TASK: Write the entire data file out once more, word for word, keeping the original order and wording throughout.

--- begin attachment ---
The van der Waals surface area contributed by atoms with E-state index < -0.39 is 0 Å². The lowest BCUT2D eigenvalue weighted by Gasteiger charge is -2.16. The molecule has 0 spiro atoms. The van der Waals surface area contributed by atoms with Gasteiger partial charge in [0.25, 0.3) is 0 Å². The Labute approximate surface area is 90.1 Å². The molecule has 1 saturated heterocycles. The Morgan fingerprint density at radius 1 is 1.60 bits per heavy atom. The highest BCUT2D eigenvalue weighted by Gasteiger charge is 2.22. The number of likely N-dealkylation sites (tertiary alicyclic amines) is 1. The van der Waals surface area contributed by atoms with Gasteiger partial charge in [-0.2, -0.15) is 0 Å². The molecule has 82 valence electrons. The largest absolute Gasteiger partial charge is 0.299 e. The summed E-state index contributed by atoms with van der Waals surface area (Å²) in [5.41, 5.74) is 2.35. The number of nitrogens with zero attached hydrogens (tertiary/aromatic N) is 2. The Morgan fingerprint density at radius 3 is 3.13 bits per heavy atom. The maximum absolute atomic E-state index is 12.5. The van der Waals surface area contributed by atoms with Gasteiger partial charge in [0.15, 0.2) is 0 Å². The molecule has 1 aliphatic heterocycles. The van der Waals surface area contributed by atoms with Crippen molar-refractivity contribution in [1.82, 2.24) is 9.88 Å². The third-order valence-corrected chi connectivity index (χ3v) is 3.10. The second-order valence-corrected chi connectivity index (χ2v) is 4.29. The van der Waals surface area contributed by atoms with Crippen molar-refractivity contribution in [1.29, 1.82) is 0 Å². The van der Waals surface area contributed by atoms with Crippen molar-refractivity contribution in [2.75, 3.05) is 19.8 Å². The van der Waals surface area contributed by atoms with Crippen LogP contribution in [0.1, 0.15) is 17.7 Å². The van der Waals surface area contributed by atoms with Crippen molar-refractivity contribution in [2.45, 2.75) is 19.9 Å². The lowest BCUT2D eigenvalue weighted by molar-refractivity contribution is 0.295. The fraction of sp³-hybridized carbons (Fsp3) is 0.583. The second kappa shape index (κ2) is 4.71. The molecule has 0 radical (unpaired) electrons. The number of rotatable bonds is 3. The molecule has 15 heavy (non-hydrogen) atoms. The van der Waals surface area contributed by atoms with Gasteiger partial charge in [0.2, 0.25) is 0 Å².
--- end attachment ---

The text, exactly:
The van der Waals surface area contributed by atoms with E-state index < -0.39 is 0 Å². The lowest BCUT2D eigenvalue weighted by Gasteiger charge is -2.16. The molecule has 0 spiro atoms. The van der Waals surface area contributed by atoms with Gasteiger partial charge in [0.25, 0.3) is 0 Å². The Labute approximate surface area is 90.1 Å². The molecule has 1 saturated heterocycles. The Morgan fingerprint density at radius 1 is 1.60 bits per heavy atom. The highest BCUT2D eigenvalue weighted by Gasteiger charge is 2.22. The number of likely N-dealkylation sites (tertiary alicyclic amines) is 1. The van der Waals surface area contributed by atoms with Gasteiger partial charge in [-0.2, -0.15) is 0 Å². The molecule has 82 valence electrons. The largest absolute Gasteiger partial charge is 0.299 e. The summed E-state index contributed by atoms with van der Waals surface area (Å²) in [5.41, 5.74) is 2.35. The number of nitrogens with zero attached hydrogens (tertiary/aromatic N) is 2. The Morgan fingerprint density at radius 3 is 3.13 bits per heavy atom. The maximum absolute atomic E-state index is 12.5. The van der Waals surface area contributed by atoms with Gasteiger partial charge in [0.15, 0.2) is 0 Å². The molecule has 1 aliphatic heterocycles. The van der Waals surface area contributed by atoms with Crippen molar-refractivity contribution in [1.82, 2.24) is 9.88 Å². The third-order valence-corrected chi connectivity index (χ3v) is 3.10. The second-order valence-corrected chi connectivity index (χ2v) is 4.29. The van der Waals surface area contributed by atoms with Crippen molar-refractivity contribution in [1.29, 1.82) is 0 Å². The van der Waals surface area contributed by atoms with Crippen molar-refractivity contribution in [2.75, 3.05) is 19.8 Å². The van der Waals surface area contributed by atoms with Crippen LogP contribution in [0.1, 0.15) is 17.7 Å². The van der Waals surface area contributed by atoms with Crippen molar-refractivity contribution in [2.45, 2.75) is 19.9 Å². The lowest BCUT2D eigenvalue weighted by molar-refractivity contribution is 0.295. The fraction of sp³-hybridized carbons (Fsp3) is 0.583. The second kappa shape index (κ2) is 4.71. The molecule has 0 radical (unpaired) electrons. The number of rotatable bonds is 3. The molecule has 15 heavy (non-hydrogen) atoms. The van der Waals surface area contributed by atoms with Gasteiger partial charge in [0.2, 0.25) is 0 Å².